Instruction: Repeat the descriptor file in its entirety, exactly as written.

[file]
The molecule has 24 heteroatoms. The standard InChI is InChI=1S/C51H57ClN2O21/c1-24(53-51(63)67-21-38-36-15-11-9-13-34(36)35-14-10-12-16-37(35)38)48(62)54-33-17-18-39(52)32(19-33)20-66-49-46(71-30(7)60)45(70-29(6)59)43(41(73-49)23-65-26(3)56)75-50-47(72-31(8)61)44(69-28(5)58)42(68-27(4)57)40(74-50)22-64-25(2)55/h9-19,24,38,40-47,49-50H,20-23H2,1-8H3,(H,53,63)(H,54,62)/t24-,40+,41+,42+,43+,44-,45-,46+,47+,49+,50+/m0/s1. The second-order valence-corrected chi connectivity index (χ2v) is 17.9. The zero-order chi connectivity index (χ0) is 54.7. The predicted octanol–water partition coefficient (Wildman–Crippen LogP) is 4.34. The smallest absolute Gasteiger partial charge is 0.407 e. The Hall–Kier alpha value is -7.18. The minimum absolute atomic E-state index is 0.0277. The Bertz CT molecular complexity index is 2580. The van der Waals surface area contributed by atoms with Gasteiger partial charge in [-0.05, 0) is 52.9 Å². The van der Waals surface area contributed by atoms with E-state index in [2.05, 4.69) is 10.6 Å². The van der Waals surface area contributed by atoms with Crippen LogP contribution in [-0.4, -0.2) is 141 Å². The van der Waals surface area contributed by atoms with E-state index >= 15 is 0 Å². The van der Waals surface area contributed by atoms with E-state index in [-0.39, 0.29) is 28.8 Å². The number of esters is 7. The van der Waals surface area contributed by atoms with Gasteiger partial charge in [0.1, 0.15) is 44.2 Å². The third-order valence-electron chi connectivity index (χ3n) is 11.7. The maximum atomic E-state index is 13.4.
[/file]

The molecule has 24 heteroatoms. The standard InChI is InChI=1S/C51H57ClN2O21/c1-24(53-51(63)67-21-38-36-15-11-9-13-34(36)35-14-10-12-16-37(35)38)48(62)54-33-17-18-39(52)32(19-33)20-66-49-46(71-30(7)60)45(70-29(6)59)43(41(73-49)23-65-26(3)56)75-50-47(72-31(8)61)44(69-28(5)58)42(68-27(4)57)40(74-50)22-64-25(2)55/h9-19,24,38,40-47,49-50H,20-23H2,1-8H3,(H,53,63)(H,54,62)/t24-,40+,41+,42+,43+,44-,45-,46+,47+,49+,50+/m0/s1. The second-order valence-corrected chi connectivity index (χ2v) is 17.9. The zero-order chi connectivity index (χ0) is 54.7. The predicted octanol–water partition coefficient (Wildman–Crippen LogP) is 4.34. The smallest absolute Gasteiger partial charge is 0.407 e. The Hall–Kier alpha value is -7.18. The minimum absolute atomic E-state index is 0.0277. The Bertz CT molecular complexity index is 2580. The van der Waals surface area contributed by atoms with Gasteiger partial charge in [-0.05, 0) is 52.9 Å². The van der Waals surface area contributed by atoms with E-state index in [2.05, 4.69) is 10.6 Å². The van der Waals surface area contributed by atoms with Crippen LogP contribution in [-0.4, -0.2) is 141 Å². The van der Waals surface area contributed by atoms with E-state index >= 15 is 0 Å². The van der Waals surface area contributed by atoms with E-state index in [-0.39, 0.29) is 28.8 Å². The number of esters is 7. The van der Waals surface area contributed by atoms with Gasteiger partial charge in [0.1, 0.15) is 44.2 Å². The third-order valence-electron chi connectivity index (χ3n) is 11.7. The maximum atomic E-state index is 13.4.